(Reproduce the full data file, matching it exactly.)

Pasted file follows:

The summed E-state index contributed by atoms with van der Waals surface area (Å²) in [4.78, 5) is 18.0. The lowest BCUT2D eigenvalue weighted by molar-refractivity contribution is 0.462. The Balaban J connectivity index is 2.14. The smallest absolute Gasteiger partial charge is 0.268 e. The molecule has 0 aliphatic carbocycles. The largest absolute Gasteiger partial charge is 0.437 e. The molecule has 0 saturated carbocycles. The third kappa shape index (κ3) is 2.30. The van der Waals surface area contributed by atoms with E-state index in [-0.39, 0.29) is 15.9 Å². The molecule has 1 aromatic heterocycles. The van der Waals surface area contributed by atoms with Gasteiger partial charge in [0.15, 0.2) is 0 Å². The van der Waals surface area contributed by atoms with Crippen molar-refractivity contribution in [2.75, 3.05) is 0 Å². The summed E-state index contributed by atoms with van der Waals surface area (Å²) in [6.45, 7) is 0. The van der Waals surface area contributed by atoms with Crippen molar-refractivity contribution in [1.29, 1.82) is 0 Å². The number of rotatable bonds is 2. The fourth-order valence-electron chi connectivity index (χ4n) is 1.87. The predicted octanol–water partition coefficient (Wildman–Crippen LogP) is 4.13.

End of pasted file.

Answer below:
The summed E-state index contributed by atoms with van der Waals surface area (Å²) in [4.78, 5) is 18.0. The lowest BCUT2D eigenvalue weighted by molar-refractivity contribution is 0.462. The Balaban J connectivity index is 2.14. The smallest absolute Gasteiger partial charge is 0.268 e. The molecule has 0 aliphatic carbocycles. The largest absolute Gasteiger partial charge is 0.437 e. The molecule has 0 saturated carbocycles. The third kappa shape index (κ3) is 2.30. The van der Waals surface area contributed by atoms with E-state index in [-0.39, 0.29) is 15.9 Å². The molecule has 1 aromatic heterocycles. The van der Waals surface area contributed by atoms with Gasteiger partial charge in [0.15, 0.2) is 0 Å². The van der Waals surface area contributed by atoms with Crippen molar-refractivity contribution in [2.75, 3.05) is 0 Å². The summed E-state index contributed by atoms with van der Waals surface area (Å²) in [6.45, 7) is 0. The van der Waals surface area contributed by atoms with Crippen molar-refractivity contribution in [1.29, 1.82) is 0 Å². The number of rotatable bonds is 2. The fourth-order valence-electron chi connectivity index (χ4n) is 1.87. The predicted octanol–water partition coefficient (Wildman–Crippen LogP) is 4.13.